- Also, any team or mission of the so-called census that tries to violate this development must know that it is exposed to incalculable risks which it will assume its own full responsibility."
The Med Basin News Line said Friday that, according to sources, Abdul Malek Droukdel, chief of the al-Qaida Organization in the Islamic Maghreb, is concerned about information the al-Qaida operatives could give Algerian authorities.
- The sources told Med Basin that Droukdel has put together a team of assassins whose mission is to kill the operatives.
- Algerian authorities have detected threats to some former senior AQIM members," one of the sources said.
- The amnesty deal was offered by Algerian President Abdul Aziz Bouteflika, and scores of alleged al-Qaida operatives took advantage of the temporary agreement.
- The unidentified sources said Algerian officials have already received information about militant plots from some of the operatives.
- Droukdel has demanded that all remaining AQIM members renew their oaths of loyalty to the organization, the sources told the news group.
- The Libyan Islamic Fighting Group` (LIFG) also known as `Al-Jama`a al-Islamiyyah al-Muqatilah bi-Libya` is the most powerful radical faction waging `Jihad` against Colonel Moammar al-Qadhafi.
- Shortly after the 9-11 attacks, LIFG was banned worldwide (as an affiliate of al-Qaeda) by the UN 1267 Committee.
- On 7 February 2006 the UN embargoed five specific LIFG members and four corporations, all of whom had continued to operate in England
- In June 2007, The U.S. Department of the Treasury designated three Libyan individuals who are members of both al Qaida and the Libyan Islamic Fighting Group (LIFG) pursuant to Executive Order 13224
- Many members have fled to various Middle Eastern and European countries.
- The group obtains some funding through private donations, various Islamic non-governmental organizations, and criminal acts.
- Some members maintain a strictly anti-Qadhafi focus and organize against Libyan Government interests, but others are aligned with Usama Bin Ladin’s al-Qaida organization.
Tuesday, June 10, 2008
The Revolutionary Armed Forces of the Sahara (FARS) Threatens China Oil and Gas exploration and development Corporation (CNODC)
See the following English Translation of a 6 June Post in French.
The Revolutionary Armed Forces of the Sahara (FARS) have learnt with dismay the recent signing of the agreement, oil field exploitation of Agadem between Niger and the Chinese firm China Oil and Gas exploration and development Corporation (CNODC).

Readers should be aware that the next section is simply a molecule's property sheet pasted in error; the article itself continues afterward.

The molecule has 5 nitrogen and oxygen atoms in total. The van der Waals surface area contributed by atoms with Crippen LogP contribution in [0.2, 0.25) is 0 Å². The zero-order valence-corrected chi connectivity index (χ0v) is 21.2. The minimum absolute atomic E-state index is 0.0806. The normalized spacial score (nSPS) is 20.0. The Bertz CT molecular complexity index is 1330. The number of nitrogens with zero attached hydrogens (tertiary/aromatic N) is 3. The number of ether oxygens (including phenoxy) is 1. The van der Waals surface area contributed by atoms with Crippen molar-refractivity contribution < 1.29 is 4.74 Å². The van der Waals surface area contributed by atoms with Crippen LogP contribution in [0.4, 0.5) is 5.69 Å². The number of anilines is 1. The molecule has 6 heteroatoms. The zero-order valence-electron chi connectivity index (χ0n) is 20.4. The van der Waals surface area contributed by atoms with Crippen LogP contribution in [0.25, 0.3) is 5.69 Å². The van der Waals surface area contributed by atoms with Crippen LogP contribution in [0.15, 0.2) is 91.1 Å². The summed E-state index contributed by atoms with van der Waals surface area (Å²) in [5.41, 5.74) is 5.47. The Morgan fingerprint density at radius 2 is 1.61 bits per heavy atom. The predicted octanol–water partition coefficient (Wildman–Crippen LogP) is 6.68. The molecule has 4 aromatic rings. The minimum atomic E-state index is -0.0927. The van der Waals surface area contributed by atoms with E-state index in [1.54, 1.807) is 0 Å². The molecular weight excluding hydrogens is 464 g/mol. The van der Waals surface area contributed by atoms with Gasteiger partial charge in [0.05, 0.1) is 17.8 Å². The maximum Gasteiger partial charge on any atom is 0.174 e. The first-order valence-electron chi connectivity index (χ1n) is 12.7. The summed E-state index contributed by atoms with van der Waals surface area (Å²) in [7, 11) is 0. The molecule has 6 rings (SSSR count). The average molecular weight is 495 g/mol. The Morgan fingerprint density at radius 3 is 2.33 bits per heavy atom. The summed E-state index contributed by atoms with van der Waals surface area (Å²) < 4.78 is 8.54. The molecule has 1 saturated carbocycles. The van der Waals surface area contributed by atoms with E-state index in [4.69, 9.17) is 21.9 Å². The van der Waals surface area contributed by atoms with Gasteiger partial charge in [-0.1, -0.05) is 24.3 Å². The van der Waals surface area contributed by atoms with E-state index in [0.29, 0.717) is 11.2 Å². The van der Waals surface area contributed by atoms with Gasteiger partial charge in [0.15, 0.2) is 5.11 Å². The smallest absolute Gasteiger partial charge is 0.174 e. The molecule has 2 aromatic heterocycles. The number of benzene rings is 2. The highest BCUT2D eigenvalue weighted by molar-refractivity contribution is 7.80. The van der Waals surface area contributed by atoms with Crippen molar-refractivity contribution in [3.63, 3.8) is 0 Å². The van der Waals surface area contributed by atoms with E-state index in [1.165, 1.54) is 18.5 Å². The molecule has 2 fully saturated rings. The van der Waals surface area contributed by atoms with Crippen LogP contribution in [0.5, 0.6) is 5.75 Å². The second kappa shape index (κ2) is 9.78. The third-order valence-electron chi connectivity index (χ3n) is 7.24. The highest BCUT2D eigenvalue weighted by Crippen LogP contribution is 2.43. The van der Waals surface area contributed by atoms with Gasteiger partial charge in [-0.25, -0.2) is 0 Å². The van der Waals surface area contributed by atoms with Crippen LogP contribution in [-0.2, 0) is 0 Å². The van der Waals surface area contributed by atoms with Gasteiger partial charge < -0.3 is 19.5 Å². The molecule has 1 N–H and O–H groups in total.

Also, we wish to warn the Chinese company against any exploitation in this period of insecurity, Agadem block.
In addition, we reject most vigorously installation of a refinery in Zinder instead localities as N'Guigmi and Diffa.
We hold the government of Niger and CNODC responsible for everything that happens after the non-compliance with this caveat.
Signed Bocar Mohamed SOUGOUMA President P / I of FARS
Sunday, June 08, 2008
Due to AQIM Activities in Libya, Tunisia, Morocco, Mali, Niger, Algeria,Mauritania, Chad, etc, These plans bear watching.
LAAICO, Libyan's investment arm in Africa, unveils Moroccan - 05 June 2008
05-06-2008 - LIBYA, MOROCCO
Source : Ansamed
Country from : Libya, Morocco
Activity : Chemistry, plasturgy, fertilizers.
LIBYA-MOROCCO PLAN USD 1 BILLION FERTILISER JOINT VENTURE
Libyan's investment arm in Africa, Libya-Africa Investment Portfolio, has signed a memorandum of understanding with Moroccòs Office Cherifien de Phosphate (OCP) for the Moroccan company to build three fertiliser plants worth USD 1 billion.
OPC said that a first plant would produce 1 million tonnes of phospheric acid per year, with investment of $350 million, and a second plant to produce 800,000 tonnes of ammonia would cost $500 million. A third unit, with an annual capacity of 1 million of fertiliser, will cost $150 million.
- OPC gave no dates when the plants would be built, Tripoli Post online reports.
- An official close to the deal has been reported saying that the acid unit would be based in Morocco,
- the ammonia to be built in Libya and the fertiliser plant location has yet to be decided whether it would be built in Libya or Morocco.
In February, OCP invited non-Moroccan investors to set up plants to help Morocco expand its fertiliser and chemical business. OCP, with an annual output of 27.25 million tonnes of raw phosphate, has 43.5 percent of the world's phosphate market, 47.2 percent of the phosphoric acid market and 9.5 percent of fertiliser output, according to the company.
Saturday, June 07, 2008
Small local Shiite-0wned businesses buy cars (Mostly Honda, Toyota and Nissan) at Auction in the Suburbs of Dallas, Atlanta, Los Angeles, Mobile, New Orleans and Phoenix.
The credit line, which originated in the Zakat Fund, is used to pay off the credit cards used by the Shiite business men to buy the auctioned cars.
Using non-Shia owned import/export companies, They sell the cars at a profit to Lebanese businessmen in West Africa, who:
- Sell the cars to markets in places like Nigeria, Sierra Leon, Liberia, Ghana, Algeria, Morocco, etc.
- Some vehicles are traded for other cars which are in turn made available to Jihadis
- Hezbollah Tax collectors, which make regular cash collections in Africa, take the cash to Iranian-based banks in Venezuela, Lebanon, and Syria.
These funds are used to Fund Terror activities around the world...Check out who is buying lots of auctioned cars in places like Marietta Georgi and Lewisville Texas.
note this related story: